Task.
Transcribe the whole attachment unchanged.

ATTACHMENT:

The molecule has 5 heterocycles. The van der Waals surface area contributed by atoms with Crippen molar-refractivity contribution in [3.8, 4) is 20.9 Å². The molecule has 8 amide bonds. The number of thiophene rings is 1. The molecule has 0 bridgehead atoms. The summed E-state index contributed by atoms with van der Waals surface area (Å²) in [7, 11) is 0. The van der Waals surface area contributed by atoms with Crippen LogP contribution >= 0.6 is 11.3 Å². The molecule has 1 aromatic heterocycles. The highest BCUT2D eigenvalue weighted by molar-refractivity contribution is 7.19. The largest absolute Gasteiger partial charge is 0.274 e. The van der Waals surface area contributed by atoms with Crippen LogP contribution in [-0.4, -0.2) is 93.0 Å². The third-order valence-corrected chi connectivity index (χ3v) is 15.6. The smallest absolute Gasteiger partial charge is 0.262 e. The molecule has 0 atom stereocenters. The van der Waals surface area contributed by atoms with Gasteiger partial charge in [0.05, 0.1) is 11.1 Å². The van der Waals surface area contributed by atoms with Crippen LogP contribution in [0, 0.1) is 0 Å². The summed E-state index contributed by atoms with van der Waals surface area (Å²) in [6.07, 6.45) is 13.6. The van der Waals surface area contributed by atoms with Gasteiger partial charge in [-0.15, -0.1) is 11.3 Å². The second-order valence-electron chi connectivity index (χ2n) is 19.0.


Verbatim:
The molecule has 5 heterocycles. The van der Waals surface area contributed by atoms with Crippen molar-refractivity contribution in [3.8, 4) is 20.9 Å². The molecule has 8 amide bonds. The number of thiophene rings is 1. The molecule has 0 bridgehead atoms. The summed E-state index contributed by atoms with van der Waals surface area (Å²) in [7, 11) is 0. The van der Waals surface area contributed by atoms with Crippen LogP contribution >= 0.6 is 11.3 Å². The molecule has 1 aromatic heterocycles. The highest BCUT2D eigenvalue weighted by molar-refractivity contribution is 7.19. The largest absolute Gasteiger partial charge is 0.274 e. The van der Waals surface area contributed by atoms with Crippen LogP contribution in [-0.4, -0.2) is 93.0 Å². The third-order valence-corrected chi connectivity index (χ3v) is 15.6. The smallest absolute Gasteiger partial charge is 0.262 e. The molecule has 0 atom stereocenters. The van der Waals surface area contributed by atoms with Gasteiger partial charge in [0.05, 0.1) is 11.1 Å². The van der Waals surface area contributed by atoms with Crippen LogP contribution in [0, 0.1) is 0 Å². The summed E-state index contributed by atoms with van der Waals surface area (Å²) in [6.07, 6.45) is 13.6. The van der Waals surface area contributed by atoms with Gasteiger partial charge in [-0.15, -0.1) is 11.3 Å². The second-order valence-electron chi connectivity index (χ2n) is 19.0.